A Montessori Alternative Program
We are excited that you have chosen a specialized approach to learning for your child. Along with specific lessons using beautifully prepared materials, Montessori focuses on building a sense of independence, growing responsible learners, developing thoughtful leaders and offers students choice to reach their potential. Elements of environmental stewardship, peace education and responsible citizenship all play important roles in the education of our excellent Montessori learners.
“Montessori is an approach to education which balances freedom with responsibility and sets high standards of intellectual and social development for children.”
– Paula Polk Lillard
Community and School History
John Craig came west from Ontario in 1901 and bought land from the Canadian Pacific Railroad. 12 cows, a team of horses and an Adams wagon, a driving horse and buggy were of the prized possessions the family came west with. The family named their homesteaded ranch The Prairie Home Farm. Mr. Craig subdivided his land to the City of Calgary in 1907. In the early 1900's, one story clapboard housing was predominant. At the end of World War II, one story stucco bungalows became fashionable. Many of Calgary's first subdivisions such as Killarney were annexed by the city in 1910 and, in this case, named to reflect Canada's British heritage. Calgary was a real estate gold mine at this time and the newspapers both in Canada and abroad used the tactic of British, Irish and Scottish names to attract potential immigrants from the United Kingdom. The street names within Killarney are representative of towns, villages, hamlets and counties in Ireland mostly beginning with "K" as required by the city at the time.
In 1912 water was obtained by a water tower located on 24 Street. A person could go to one of the standpipes if you were lucky enough to find one that worked. Another option was the water wagon that came around and a person could buy water at 25 cents a barrel. Sidewalks were made of 2 planks nailed together. They were so narrow that 2 people could not pass without one having to step off. Gas and kerosene were used to provide light in homes and there were no street lights. 24 street in Killarney was the end of the line on the street car that transported people to and from downtown. Sewers were non-existent even into the 1920s. There was no community park for the children to play in, so the prairie field on 26 Street was used as a skating rink and baseball park. One school was built to house all of the children in Killarney-Glengarry and was filled to capacity in a very short time. Overcrowding quickly began to be a problem and the communities worked very hard through to 1935 to have more schools built in all areas of the SW.
The area consistently grew till the 1950's and became bound by what is known today as 17 Ave. to the North, 37 Street to the West, Richmond Road to the South and 25A Street to the East.
As overcrowding in all areas of the southwest Calgary schools became apparent, the Killarney-Glengarry rate payers association became extremely vocal at many city and school board meetings and a new school was finally approved for the Killarney area. Killarney School was built on a piece of land called Moulding’s Park. The school was officially opened on Oct. 23, 1953. At one time, the school had about six hundred students. This is very hard to believe considering the size and spaces that we see in the school today. Between 1968 and 1972, improvements were made to the science room, library, music room and staff room.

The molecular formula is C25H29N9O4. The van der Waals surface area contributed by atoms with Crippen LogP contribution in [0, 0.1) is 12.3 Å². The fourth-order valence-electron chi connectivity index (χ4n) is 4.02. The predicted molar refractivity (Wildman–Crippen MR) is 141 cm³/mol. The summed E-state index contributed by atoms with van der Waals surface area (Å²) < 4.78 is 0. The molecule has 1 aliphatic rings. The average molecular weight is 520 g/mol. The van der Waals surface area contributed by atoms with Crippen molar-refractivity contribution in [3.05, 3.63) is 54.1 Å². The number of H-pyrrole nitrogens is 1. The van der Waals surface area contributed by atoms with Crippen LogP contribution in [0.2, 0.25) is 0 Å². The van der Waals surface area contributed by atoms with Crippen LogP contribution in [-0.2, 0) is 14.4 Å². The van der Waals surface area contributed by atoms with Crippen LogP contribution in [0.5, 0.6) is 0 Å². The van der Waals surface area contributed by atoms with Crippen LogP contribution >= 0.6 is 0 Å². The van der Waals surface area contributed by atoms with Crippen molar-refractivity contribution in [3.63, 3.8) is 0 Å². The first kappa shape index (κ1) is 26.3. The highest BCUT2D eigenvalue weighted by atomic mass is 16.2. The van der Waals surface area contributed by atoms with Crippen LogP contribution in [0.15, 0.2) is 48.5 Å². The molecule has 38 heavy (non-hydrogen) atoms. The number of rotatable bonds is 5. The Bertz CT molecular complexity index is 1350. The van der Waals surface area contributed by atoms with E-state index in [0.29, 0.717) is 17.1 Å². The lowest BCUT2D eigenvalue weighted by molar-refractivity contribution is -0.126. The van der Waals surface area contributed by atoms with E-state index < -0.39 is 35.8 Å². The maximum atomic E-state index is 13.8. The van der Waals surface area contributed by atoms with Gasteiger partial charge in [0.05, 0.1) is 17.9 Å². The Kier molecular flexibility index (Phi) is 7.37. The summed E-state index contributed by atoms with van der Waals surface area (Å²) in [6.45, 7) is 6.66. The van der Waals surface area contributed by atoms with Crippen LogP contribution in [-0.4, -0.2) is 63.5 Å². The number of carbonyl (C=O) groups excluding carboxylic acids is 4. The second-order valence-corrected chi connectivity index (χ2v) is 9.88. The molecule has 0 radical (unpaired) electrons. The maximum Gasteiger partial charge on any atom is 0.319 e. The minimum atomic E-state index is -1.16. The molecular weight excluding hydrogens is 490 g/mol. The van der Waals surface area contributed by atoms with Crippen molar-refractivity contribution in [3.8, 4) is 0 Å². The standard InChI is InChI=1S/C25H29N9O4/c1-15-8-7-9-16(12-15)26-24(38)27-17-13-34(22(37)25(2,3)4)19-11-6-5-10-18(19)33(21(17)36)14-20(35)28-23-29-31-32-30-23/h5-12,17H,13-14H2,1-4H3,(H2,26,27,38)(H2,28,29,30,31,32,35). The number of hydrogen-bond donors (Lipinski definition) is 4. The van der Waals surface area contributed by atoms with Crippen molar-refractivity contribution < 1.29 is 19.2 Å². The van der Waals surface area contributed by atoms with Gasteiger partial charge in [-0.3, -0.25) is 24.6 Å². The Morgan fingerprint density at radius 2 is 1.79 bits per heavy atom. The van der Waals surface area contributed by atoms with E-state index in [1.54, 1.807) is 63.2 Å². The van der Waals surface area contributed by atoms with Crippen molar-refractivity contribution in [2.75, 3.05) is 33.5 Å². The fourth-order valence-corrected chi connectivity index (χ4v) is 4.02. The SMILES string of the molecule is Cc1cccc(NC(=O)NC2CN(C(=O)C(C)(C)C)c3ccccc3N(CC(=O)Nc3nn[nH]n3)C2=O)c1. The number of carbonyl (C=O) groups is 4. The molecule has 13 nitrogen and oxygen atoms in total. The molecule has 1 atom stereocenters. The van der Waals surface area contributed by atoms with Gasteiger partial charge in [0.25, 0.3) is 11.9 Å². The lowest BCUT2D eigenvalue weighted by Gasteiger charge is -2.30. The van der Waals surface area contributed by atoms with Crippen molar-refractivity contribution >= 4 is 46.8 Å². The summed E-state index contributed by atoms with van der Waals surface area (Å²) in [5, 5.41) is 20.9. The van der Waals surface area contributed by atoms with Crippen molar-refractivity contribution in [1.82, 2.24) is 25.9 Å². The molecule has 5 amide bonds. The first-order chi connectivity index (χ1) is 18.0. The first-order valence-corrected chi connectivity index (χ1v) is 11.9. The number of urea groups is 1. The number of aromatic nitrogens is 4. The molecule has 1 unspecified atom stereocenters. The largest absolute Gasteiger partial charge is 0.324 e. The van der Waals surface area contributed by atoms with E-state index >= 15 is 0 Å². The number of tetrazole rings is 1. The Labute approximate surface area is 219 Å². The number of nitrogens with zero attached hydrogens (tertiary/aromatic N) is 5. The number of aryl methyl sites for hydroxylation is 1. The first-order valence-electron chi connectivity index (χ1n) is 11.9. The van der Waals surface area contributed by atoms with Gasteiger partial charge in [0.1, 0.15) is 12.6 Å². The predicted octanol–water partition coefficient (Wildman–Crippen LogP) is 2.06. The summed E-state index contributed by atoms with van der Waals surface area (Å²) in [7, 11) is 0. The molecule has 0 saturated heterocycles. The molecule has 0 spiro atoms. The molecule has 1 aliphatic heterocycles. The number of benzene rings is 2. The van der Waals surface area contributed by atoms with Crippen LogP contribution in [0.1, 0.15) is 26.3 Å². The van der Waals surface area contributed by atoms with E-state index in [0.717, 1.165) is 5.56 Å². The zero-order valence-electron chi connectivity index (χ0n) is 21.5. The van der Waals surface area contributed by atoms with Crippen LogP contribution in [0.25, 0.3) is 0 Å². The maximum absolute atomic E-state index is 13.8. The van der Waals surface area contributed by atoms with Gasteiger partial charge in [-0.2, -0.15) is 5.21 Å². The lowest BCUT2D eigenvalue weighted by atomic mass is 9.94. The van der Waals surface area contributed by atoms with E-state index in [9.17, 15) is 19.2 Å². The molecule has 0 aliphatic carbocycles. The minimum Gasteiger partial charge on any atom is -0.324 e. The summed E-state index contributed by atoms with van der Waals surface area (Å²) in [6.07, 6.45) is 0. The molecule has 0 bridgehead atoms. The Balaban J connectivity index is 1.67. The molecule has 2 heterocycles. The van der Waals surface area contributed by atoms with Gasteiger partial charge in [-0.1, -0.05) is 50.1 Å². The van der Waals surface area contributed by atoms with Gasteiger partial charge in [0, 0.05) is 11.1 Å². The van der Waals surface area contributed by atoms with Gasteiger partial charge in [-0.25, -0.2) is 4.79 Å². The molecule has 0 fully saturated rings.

As time went on, and the community grew older, the children grew up and moved on to new heights, the community did not attract the consistent numbers of young families with children like it used to. The enrollment began to dwindle beginning in the 1990's and towards the end of this decade, the school risked closure.
A new plan had to be found! The school board was finding many areas across the city with this same problem, so they began to look at alternative programs to attract families into public education and at the same time make use of unused building space. Our school became a Montessori Program for children in Kindergarten to Grade 6.
The community within the Killarney school building is very passionate about their school. Our school is a caring community of learners, each with unique contributions to make. Each individual has the right and responsibility to communicate with respect and to participate in shared decision making. We are committed to the CBE’s purpose statement and believe that “quality education is accessible to all learners.”
As more space was available, the alternative Montessori Program was introduced at Killarney.
To facilitate the fact that many of our children are bused to school from all parts of the city, the CBE offers a noon supervision program where the children eat their lunch at school under the direction of lunchroom supervisors.
We also have space that is leased that provides for a before and after school care program for children that do not live close to the school or have a designated bus route. Parents are able to drop their children off at school earlier than school start times and pick them up later than when the school day finishes. For more information you can click to find the KidZinc website or call the school for more information.
Who knows what will happen in the future for the Killarney school building but one thing is for sure the school community is just as passionate about the building as they were in past years. Our school is a caring community of learners, each with unique contributions to make. Each individual has the right and responsibility to communicate with respect and to participate in shared decision making.